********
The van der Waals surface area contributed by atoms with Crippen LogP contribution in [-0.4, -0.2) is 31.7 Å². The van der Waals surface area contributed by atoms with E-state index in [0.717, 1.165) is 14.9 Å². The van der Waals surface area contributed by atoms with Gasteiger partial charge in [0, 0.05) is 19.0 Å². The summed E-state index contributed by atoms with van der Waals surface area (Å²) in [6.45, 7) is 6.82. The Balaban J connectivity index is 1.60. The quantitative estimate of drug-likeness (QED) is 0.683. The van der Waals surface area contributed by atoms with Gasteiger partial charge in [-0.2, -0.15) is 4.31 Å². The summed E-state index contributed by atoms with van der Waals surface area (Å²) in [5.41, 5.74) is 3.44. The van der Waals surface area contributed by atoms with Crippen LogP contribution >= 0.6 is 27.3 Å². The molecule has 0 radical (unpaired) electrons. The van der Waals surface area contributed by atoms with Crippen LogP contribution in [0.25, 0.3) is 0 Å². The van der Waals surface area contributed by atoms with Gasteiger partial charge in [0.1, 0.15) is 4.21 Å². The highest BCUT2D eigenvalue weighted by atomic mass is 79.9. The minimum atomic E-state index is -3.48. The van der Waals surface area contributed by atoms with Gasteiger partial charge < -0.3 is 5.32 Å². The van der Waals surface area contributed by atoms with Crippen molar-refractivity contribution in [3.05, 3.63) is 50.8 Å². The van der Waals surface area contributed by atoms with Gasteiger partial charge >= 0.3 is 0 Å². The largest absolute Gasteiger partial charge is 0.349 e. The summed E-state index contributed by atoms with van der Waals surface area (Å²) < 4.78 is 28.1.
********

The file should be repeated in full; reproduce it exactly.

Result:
The van der Waals surface area contributed by atoms with Crippen LogP contribution in [-0.4, -0.2) is 31.7 Å². The van der Waals surface area contributed by atoms with E-state index in [0.717, 1.165) is 14.9 Å². The van der Waals surface area contributed by atoms with Gasteiger partial charge in [0, 0.05) is 19.0 Å². The summed E-state index contributed by atoms with van der Waals surface area (Å²) in [6.45, 7) is 6.82. The Balaban J connectivity index is 1.60. The quantitative estimate of drug-likeness (QED) is 0.683. The van der Waals surface area contributed by atoms with Gasteiger partial charge in [-0.2, -0.15) is 4.31 Å². The summed E-state index contributed by atoms with van der Waals surface area (Å²) in [5.41, 5.74) is 3.44. The van der Waals surface area contributed by atoms with Crippen LogP contribution >= 0.6 is 27.3 Å². The molecule has 0 radical (unpaired) electrons. The van der Waals surface area contributed by atoms with Crippen LogP contribution in [0.25, 0.3) is 0 Å². The van der Waals surface area contributed by atoms with Gasteiger partial charge in [0.1, 0.15) is 4.21 Å². The highest BCUT2D eigenvalue weighted by atomic mass is 79.9. The minimum atomic E-state index is -3.48. The van der Waals surface area contributed by atoms with Gasteiger partial charge < -0.3 is 5.32 Å². The van der Waals surface area contributed by atoms with Crippen molar-refractivity contribution in [3.05, 3.63) is 50.8 Å². The van der Waals surface area contributed by atoms with Gasteiger partial charge >= 0.3 is 0 Å². The largest absolute Gasteiger partial charge is 0.349 e. The summed E-state index contributed by atoms with van der Waals surface area (Å²) < 4.78 is 28.1.